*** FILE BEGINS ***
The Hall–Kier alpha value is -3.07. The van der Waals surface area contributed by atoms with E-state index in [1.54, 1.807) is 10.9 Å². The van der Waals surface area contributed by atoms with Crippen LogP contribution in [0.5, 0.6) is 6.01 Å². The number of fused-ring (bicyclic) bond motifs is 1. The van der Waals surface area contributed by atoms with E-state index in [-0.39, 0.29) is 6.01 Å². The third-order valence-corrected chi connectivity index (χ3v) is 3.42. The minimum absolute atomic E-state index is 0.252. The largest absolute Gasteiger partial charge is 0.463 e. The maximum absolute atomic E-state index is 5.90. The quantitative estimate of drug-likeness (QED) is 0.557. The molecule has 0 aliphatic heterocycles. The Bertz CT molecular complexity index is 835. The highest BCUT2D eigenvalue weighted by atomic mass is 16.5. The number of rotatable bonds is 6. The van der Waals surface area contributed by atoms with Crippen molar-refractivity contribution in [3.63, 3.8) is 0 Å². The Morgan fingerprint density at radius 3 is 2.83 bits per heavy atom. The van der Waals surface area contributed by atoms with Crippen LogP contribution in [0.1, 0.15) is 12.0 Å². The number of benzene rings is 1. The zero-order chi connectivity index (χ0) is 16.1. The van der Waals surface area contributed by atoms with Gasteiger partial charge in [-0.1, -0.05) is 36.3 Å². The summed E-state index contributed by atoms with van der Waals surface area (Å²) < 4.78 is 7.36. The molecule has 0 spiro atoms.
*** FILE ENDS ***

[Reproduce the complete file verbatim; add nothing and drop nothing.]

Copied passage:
The Hall–Kier alpha value is -3.07. The van der Waals surface area contributed by atoms with E-state index in [1.54, 1.807) is 10.9 Å². The van der Waals surface area contributed by atoms with Crippen LogP contribution in [0.5, 0.6) is 6.01 Å². The number of fused-ring (bicyclic) bond motifs is 1. The van der Waals surface area contributed by atoms with E-state index in [-0.39, 0.29) is 6.01 Å². The third-order valence-corrected chi connectivity index (χ3v) is 3.42. The minimum absolute atomic E-state index is 0.252. The largest absolute Gasteiger partial charge is 0.463 e. The maximum absolute atomic E-state index is 5.90. The quantitative estimate of drug-likeness (QED) is 0.557. The molecule has 0 aliphatic heterocycles. The Bertz CT molecular complexity index is 835. The highest BCUT2D eigenvalue weighted by atomic mass is 16.5. The number of rotatable bonds is 6. The van der Waals surface area contributed by atoms with Crippen molar-refractivity contribution in [3.63, 3.8) is 0 Å². The Morgan fingerprint density at radius 3 is 2.83 bits per heavy atom. The van der Waals surface area contributed by atoms with Crippen LogP contribution in [0.1, 0.15) is 12.0 Å². The number of benzene rings is 1. The zero-order chi connectivity index (χ0) is 16.1. The van der Waals surface area contributed by atoms with Gasteiger partial charge in [-0.1, -0.05) is 36.3 Å². The summed E-state index contributed by atoms with van der Waals surface area (Å²) < 4.78 is 7.36. The molecule has 0 spiro atoms.